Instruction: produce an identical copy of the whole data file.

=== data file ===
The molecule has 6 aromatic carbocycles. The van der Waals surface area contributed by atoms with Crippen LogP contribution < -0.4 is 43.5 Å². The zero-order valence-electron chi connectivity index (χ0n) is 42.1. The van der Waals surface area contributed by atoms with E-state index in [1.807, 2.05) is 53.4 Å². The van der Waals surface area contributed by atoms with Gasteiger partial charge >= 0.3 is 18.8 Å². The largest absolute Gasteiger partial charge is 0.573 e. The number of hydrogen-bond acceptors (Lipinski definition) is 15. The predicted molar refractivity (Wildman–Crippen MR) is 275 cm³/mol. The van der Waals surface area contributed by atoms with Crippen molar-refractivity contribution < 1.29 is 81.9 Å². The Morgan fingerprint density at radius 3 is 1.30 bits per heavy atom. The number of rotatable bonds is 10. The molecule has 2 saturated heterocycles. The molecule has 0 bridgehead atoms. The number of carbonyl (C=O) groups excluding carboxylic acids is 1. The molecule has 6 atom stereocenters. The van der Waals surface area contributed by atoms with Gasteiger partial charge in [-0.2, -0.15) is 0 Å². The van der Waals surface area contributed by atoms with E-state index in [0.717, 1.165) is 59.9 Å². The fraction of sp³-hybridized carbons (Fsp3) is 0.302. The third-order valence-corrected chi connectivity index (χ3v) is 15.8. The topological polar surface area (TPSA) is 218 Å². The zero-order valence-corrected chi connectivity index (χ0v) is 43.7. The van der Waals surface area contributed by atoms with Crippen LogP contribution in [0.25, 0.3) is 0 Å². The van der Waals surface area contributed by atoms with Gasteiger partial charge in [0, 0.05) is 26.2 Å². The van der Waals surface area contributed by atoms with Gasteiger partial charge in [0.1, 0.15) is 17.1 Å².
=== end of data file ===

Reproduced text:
The molecule has 6 aromatic carbocycles. The van der Waals surface area contributed by atoms with Crippen LogP contribution < -0.4 is 43.5 Å². The zero-order valence-electron chi connectivity index (χ0n) is 42.1. The van der Waals surface area contributed by atoms with E-state index in [1.807, 2.05) is 53.4 Å². The van der Waals surface area contributed by atoms with Gasteiger partial charge >= 0.3 is 18.8 Å². The largest absolute Gasteiger partial charge is 0.573 e. The number of hydrogen-bond acceptors (Lipinski definition) is 15. The predicted molar refractivity (Wildman–Crippen MR) is 275 cm³/mol. The van der Waals surface area contributed by atoms with Crippen molar-refractivity contribution < 1.29 is 81.9 Å². The Morgan fingerprint density at radius 3 is 1.30 bits per heavy atom. The number of rotatable bonds is 10. The molecule has 2 saturated heterocycles. The molecule has 0 bridgehead atoms. The number of carbonyl (C=O) groups excluding carboxylic acids is 1. The molecule has 6 atom stereocenters. The van der Waals surface area contributed by atoms with Gasteiger partial charge in [-0.2, -0.15) is 0 Å². The van der Waals surface area contributed by atoms with E-state index in [0.717, 1.165) is 59.9 Å². The fraction of sp³-hybridized carbons (Fsp3) is 0.302. The third-order valence-corrected chi connectivity index (χ3v) is 15.8. The topological polar surface area (TPSA) is 218 Å². The zero-order valence-corrected chi connectivity index (χ0v) is 43.7. The van der Waals surface area contributed by atoms with Crippen LogP contribution in [0.25, 0.3) is 0 Å². The van der Waals surface area contributed by atoms with Gasteiger partial charge in [0, 0.05) is 26.2 Å². The van der Waals surface area contributed by atoms with Gasteiger partial charge in [0.1, 0.15) is 17.1 Å².